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The Science of Wisdom

by Martha Herbert
Women's Fall 2001

In the brain-imaging research center where I work, a growing number of scientists study acupuncture and meditation as well as other modes of complementary and alternative medicine. Powerful MRI machines allow us to visualize the inside of the brain and see the provocative constellation of brain regions activated by a well-placed acupuncture needle. Such studies validate acupuncture – they show its specific and distinctive effects. More studies are beginning to explain its effects in terms of Western physiology. And some scientists even imagine that they might yet improve the acupuncturist's art.

But scientists open-minded enough to study acupuncture are also humble enough to realize that their skills and tools would not allow them to invent an integrative framework like acupuncture from scratch. Science these days is fast-paced. It isolates variables and focuses on small systems extracted from their full living contexts, and it considers subjectivity a contamination. Acupuncture, on the other hand, grew over generations of cumulative sensuous observation. It was validated not by high-tech machines, but by intimate sustained attention to the patterns among multiple subtle shifts in a patient's pulse, tongue, temperature, color, mood, organ function and vitality. So today, acupuncture is helpful for many chronic complaints for which Western medicine has no remedy.

Traditional agricultural practices are like acupuncture in that, in common with other "indigenous knowledge systems," they grew over generations of sensitive observation. These practices gain their sophistication from intelligent recombinations � thus, different species thoughtfully planted together may keep away pests, increase yields, encourage helpful wildlife, prevent erosion. They offer no magic bullet, but multiple interacting insights gained over generations of cumulative sympathetic engagement with plants and animals, soils and streams, woods and weather.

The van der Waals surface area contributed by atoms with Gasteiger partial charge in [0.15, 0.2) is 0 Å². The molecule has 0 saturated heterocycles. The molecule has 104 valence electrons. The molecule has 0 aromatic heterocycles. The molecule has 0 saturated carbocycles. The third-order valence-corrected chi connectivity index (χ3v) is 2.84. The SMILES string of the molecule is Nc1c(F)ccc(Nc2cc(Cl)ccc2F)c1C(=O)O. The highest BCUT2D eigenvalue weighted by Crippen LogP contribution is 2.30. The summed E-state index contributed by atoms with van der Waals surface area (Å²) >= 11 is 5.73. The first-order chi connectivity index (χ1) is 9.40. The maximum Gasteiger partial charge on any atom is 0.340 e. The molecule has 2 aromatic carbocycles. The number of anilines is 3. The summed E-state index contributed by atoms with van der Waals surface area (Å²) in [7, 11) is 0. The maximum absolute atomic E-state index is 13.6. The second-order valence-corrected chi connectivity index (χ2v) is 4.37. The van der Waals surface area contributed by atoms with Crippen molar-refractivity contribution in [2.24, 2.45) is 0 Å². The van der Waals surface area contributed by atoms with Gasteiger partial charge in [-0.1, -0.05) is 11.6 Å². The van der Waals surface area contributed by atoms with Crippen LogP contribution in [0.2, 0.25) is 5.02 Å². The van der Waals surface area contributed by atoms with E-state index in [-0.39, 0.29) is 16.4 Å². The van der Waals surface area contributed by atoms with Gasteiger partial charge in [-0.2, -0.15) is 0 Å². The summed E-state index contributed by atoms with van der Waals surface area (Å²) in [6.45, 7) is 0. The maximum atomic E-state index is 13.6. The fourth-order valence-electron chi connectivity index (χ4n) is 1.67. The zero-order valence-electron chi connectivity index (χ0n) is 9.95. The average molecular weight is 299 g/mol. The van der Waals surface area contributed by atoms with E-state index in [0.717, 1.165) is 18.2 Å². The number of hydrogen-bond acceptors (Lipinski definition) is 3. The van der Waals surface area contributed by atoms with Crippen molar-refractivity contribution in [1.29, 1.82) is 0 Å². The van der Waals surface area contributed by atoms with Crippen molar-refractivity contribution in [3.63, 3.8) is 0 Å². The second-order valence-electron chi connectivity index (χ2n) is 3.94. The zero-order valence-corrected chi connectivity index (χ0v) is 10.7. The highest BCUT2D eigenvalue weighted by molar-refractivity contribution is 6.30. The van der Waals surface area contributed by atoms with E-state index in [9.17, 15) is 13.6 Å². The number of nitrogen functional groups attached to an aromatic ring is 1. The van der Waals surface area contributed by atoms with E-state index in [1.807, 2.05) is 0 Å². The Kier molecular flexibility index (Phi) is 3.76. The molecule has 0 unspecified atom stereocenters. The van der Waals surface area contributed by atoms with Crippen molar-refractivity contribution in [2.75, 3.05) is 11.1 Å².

There are scientists who hold the robustness of ecological complexity as their model for human interventions in nature. Some of these are agroecologists who use new technologies to augment rather than replace a sympathetic context-sensitive engagement with nature � and in effect, to augment human intelligence as well.

Genetic engineering, by contrast, is clever, but not so clearly intelligent. Recombining a gene from one species into another takes no wisdom. It can be done with the right skills and equipment � but nothing built into the technology forces you to first check whether these recombinations are good for the organism or the ecosystem. And many of genetic engineering's "improvements" could be done better and more safely and simply using traditional agricultural techniques like multicropping and composting. Much more cheaply, too. Investment in genetic engineering has been enormous for its small yield, and it is the pressure to recoup this investment, more than the value of GE's paltry array of products, that drives the rush to market of poorly tested, flawed, engineered foods � a rush that is then justified by appeals to faith in techno-progress.

About the Author
Martha Herbert, M.D., Ph.D., is a pediatric neurologist at the Massachusetts General Hospital and Harvard Medical School in Boston, where she specializes in patients with learning and developmental disorders and researches brain structure changes in children with autism. She is also on the board of directors for the Council for Responsible Genetics, and has training in philosophy, history of science and social theory.